Even though Mason’s mug is missing from the cover, two Mason songs appear on the album and he’s credited on the back of the second issue jacket.

Was this any way for a group to make its American debut? Of course not. Not helping was that UA had picked up the record from Island, which at the time didn’t have an American presence. United Artists was not exactly a rock and roll dynamo at the time, or ever, though it had previously signed 17 year old singing sensation Stevie Winwood’s previous band The Spencer Davis Group.

What United Artists did correctly though was package the debut with the UK hit singles that were customarily left off of albums in the UK (that’s why, for instance, “Paint It Black” wasn’t on the UK Aftermath).

So this album includes the catchy, tuneful “Paper Sun,” and “Smiling Phases” (popularized by BS&T) while the UK original does not. This also has Dave Mason’s “Hole in My Shoe” that’s not on the UK original either. A track called “We’re a Fade, You Missed This” ends the album and it’s nothing more than “Paper Sun”’s fade out!

You’d think someone was high on drugs here and listening to Mason’s contributions (on this record and on ones on the UK original omitted here) and his “I’m in the group, I’m outta the group” behavior, he probably was!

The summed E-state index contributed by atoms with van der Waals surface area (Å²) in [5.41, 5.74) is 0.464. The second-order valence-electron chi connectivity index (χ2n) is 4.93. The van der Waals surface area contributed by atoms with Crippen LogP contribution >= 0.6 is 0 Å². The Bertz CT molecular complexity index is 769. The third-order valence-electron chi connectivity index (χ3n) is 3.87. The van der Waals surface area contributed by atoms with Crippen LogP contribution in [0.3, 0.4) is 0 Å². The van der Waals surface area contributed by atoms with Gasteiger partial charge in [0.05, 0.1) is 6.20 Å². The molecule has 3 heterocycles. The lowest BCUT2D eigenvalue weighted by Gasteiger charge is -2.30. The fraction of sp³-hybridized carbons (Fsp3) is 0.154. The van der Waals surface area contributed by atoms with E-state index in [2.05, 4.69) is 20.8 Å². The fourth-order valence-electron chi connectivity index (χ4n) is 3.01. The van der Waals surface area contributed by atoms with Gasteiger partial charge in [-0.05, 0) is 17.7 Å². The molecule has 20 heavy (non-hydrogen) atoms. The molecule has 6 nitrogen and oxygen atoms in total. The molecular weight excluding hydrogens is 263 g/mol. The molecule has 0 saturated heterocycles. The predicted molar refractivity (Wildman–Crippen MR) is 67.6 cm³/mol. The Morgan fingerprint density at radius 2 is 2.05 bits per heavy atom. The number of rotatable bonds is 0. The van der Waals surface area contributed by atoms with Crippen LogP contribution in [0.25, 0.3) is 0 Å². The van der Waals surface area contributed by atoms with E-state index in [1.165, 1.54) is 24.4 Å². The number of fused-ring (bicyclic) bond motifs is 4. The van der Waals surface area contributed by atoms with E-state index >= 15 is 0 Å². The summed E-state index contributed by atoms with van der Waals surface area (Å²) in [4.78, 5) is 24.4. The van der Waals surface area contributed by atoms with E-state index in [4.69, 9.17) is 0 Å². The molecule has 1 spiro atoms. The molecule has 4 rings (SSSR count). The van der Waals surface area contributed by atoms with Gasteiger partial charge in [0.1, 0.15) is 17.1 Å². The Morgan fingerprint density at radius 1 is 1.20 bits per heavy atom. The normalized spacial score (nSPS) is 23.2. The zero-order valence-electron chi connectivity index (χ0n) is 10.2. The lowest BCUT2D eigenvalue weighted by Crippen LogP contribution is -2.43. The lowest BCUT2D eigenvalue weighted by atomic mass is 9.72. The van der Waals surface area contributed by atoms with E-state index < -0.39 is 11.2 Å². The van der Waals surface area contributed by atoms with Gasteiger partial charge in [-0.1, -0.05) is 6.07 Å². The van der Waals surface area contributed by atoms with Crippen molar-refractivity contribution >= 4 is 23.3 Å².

This mono reissue doesn’t list the tracks on the back cover so let me do it (in addition to the aforementioned): “Dealer,” “Coloured Rain,” “Hole in My Shoe,” “No Face, No Name and No Number,” “Heaven is in Your Mind,” “House For Everyone,” “Berkshire Poppies,” “Giving to You,” “Dear Mr. Fantasy.”

The highlights are “No Face, No Number,” “Coloured Rain,” and “Dear Mr. Fantasy,” in my opinion though even the wacky Bonzo Dog Band/psychedelic Sgt. Pepper’s…” inspired tunes offer something interesting. Dave Mason was definitely fixated on George Harrison’s sitar drenched raga-rock! His psychedelic, flange-y “Hope I Never Find Me There” is a definite “sign of the times” extravaganza found only on the original UK pressing.

Sundazed’s choice to reissue the mono mix was an interesting one, particularly for hardcore fans who will hear some differences ala the mono and stereo mixes of Beatles albums. The mono is punchier, meatier and more coherent but you lose some of the spatial effects the stereo mix offers.

The team of Winwood, Mason, multi-faceted Chris Wood and drummer Jim Capaldi was one of the era’s most versatile and talented. While the next album, simply called Traffic, was more consistent and definitely more tuneful and less gimmicky, this one has plenty to offer, if just to hear Winwood’s soaring voice still in its teen years.

Heaven Is In Your Mind is one of Sundazed’s most attractive mono reissues, especially if you have a mono cartridge, or at least a “mono” button on your preamp. But even if you have neither, this one is highly recommended!